by T.J. Sandella
Somewhere, there’s a woman
who really loves trees. Perhaps
you think that adverb lazy, but I’m here
to tell you that I’m a man
who loves trees. I’ve learned their names:
hawthorn, honey locust, slippery elm. Some are deciduous
and some are coniferous, and, even more, I love
the way that sounds. Deciduous. Coniferous.
But I don’t really love trees. Or the birds
that make homes in the nooks of their branches.
Whole ecosystems are born and die
without my adverbial love. Stars explode.
Planets vanish. Chunks of night sky are swallowed
and my inexplicable heart keeps beating.
Really, I’m hung up on words, sadness,
and the landscape of skin between a woman’s ass
and the backs of her knees—that’s where I want to nest,
live, and die. What I mean to say is: there’s so little time
and so much to worship. That we have to choose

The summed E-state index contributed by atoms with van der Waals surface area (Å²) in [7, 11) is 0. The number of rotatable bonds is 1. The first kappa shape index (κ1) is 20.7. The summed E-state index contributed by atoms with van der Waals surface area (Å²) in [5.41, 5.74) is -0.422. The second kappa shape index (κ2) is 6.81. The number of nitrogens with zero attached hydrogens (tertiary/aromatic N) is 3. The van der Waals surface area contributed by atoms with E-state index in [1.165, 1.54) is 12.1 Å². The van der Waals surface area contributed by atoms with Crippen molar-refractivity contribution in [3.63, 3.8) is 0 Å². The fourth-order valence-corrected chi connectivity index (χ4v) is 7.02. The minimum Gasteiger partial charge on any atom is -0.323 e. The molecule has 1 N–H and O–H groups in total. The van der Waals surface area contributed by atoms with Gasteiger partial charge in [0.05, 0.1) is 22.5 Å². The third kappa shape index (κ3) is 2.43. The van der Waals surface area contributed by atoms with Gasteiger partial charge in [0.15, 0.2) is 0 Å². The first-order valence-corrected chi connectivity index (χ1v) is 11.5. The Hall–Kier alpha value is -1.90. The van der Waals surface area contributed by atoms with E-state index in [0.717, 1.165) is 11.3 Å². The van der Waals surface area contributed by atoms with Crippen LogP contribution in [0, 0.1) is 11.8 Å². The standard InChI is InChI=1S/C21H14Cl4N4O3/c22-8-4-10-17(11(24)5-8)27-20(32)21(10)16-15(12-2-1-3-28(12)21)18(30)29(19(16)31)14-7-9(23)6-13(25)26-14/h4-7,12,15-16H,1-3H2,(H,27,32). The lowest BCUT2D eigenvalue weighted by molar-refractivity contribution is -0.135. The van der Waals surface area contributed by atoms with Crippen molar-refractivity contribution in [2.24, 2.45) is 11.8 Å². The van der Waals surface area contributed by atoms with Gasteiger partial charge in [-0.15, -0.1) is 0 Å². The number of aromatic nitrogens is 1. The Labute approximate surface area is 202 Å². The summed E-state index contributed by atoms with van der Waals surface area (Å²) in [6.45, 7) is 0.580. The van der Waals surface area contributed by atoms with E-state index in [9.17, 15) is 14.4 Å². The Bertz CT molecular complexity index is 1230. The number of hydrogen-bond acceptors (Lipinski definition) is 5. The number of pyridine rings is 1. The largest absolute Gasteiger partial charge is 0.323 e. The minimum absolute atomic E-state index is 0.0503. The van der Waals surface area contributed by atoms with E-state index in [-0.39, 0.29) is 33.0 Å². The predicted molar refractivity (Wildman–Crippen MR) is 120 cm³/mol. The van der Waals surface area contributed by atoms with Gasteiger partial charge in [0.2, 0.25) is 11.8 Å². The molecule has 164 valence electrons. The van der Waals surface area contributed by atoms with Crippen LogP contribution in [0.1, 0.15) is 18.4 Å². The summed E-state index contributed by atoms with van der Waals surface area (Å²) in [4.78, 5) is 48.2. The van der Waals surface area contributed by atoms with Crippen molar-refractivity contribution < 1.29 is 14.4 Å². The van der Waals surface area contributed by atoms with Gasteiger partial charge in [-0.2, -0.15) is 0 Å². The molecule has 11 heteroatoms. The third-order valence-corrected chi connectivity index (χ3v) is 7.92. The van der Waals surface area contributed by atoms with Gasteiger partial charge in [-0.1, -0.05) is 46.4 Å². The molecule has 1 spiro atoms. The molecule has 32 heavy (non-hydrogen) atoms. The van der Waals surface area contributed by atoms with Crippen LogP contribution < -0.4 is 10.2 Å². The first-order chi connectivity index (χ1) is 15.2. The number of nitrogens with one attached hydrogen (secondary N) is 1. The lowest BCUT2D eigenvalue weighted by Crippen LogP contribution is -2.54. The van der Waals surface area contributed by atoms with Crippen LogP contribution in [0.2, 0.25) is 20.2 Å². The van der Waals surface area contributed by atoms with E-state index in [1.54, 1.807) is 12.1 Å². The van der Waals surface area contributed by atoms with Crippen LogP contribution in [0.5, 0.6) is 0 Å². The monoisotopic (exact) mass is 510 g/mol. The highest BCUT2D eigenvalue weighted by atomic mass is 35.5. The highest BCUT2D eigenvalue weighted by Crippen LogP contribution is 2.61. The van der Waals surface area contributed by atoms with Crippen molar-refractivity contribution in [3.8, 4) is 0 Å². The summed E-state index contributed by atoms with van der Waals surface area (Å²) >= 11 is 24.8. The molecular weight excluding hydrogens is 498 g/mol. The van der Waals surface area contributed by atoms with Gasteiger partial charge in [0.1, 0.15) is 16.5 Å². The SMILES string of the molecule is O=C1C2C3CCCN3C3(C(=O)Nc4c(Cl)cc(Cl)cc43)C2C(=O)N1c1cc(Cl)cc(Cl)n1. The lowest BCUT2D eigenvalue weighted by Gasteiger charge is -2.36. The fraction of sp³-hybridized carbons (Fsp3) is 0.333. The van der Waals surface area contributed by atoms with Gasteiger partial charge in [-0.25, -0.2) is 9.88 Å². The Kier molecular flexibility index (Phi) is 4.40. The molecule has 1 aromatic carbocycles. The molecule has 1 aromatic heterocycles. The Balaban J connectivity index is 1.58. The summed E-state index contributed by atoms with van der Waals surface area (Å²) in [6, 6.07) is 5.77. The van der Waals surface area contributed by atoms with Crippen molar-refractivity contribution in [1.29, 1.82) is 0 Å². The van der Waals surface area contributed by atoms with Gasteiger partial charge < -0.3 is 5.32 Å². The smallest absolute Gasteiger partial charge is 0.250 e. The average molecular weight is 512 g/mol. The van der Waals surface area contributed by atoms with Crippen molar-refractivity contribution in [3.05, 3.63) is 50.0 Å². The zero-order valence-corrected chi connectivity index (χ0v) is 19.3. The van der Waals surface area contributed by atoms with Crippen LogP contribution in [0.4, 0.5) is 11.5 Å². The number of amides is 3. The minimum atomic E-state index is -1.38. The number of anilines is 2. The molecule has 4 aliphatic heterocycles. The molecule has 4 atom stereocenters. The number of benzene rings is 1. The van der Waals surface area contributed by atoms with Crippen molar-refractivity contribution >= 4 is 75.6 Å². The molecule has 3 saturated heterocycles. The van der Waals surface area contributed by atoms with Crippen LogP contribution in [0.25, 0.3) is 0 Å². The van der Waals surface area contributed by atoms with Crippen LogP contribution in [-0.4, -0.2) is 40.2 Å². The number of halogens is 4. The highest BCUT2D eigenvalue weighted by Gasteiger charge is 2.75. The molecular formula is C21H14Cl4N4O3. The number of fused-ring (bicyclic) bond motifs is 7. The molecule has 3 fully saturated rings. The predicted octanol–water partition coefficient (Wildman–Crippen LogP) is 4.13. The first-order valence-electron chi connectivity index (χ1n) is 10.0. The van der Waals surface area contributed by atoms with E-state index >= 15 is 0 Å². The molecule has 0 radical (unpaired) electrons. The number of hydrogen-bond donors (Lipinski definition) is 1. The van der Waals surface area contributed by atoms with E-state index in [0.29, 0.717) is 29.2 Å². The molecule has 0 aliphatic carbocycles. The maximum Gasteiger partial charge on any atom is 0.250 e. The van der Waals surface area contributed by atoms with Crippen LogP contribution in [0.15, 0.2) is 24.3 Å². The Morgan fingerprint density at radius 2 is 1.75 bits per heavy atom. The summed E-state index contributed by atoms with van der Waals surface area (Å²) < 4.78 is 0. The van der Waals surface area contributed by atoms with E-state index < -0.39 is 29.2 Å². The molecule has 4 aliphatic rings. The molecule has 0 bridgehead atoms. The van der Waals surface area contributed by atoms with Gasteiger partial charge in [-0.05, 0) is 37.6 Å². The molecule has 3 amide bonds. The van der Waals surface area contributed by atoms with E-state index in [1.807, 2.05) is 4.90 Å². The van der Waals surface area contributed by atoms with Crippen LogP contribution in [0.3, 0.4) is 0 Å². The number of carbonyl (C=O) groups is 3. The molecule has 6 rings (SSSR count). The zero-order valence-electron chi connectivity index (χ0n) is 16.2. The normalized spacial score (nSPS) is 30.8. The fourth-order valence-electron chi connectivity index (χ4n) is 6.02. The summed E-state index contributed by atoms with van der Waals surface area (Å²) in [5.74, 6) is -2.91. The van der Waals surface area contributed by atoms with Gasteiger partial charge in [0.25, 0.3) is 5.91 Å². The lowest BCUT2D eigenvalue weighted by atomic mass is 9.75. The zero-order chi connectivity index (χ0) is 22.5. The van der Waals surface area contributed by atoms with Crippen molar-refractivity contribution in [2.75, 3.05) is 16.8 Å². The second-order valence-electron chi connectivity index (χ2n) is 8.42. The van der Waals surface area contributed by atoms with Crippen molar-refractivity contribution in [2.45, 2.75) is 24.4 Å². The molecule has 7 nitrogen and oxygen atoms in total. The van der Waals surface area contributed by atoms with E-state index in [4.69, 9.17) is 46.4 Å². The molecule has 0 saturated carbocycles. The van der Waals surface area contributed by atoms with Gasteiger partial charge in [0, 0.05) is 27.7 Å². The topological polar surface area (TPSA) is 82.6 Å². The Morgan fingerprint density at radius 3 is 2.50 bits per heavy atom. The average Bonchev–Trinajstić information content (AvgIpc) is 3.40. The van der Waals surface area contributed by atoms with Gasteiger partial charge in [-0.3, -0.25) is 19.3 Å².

is the only tragedy. But there are enough of us
on this glossy planet to love everything well.
Will we ever say the right names? Will we ever sing
their litany? Is it too sudden to start
T.J. Sandella is the recipient of two Academy of American Poets Prizes, a Pushcart Prize nomination, an Elinor Benedict Prize for Poetry (selected by Aimee Nezhukumatathil), and a William Matthews Poetry Prize (selected by Billy Collins). He was named one of the Best New Poets of 2014 (University of Virginia Press, selected by Dorianne Laux). His work has appeared or is forthcoming in Best New Poets, Poet Lore, Raleigh Review, the Chattahoochee Review, Passages North, and Hotel Amerika, among many others. He lives with his puppy, Rufio, in Cleveland, Ohio, where he’s a soapbox spokesman for the Rust Belt’s revitalization.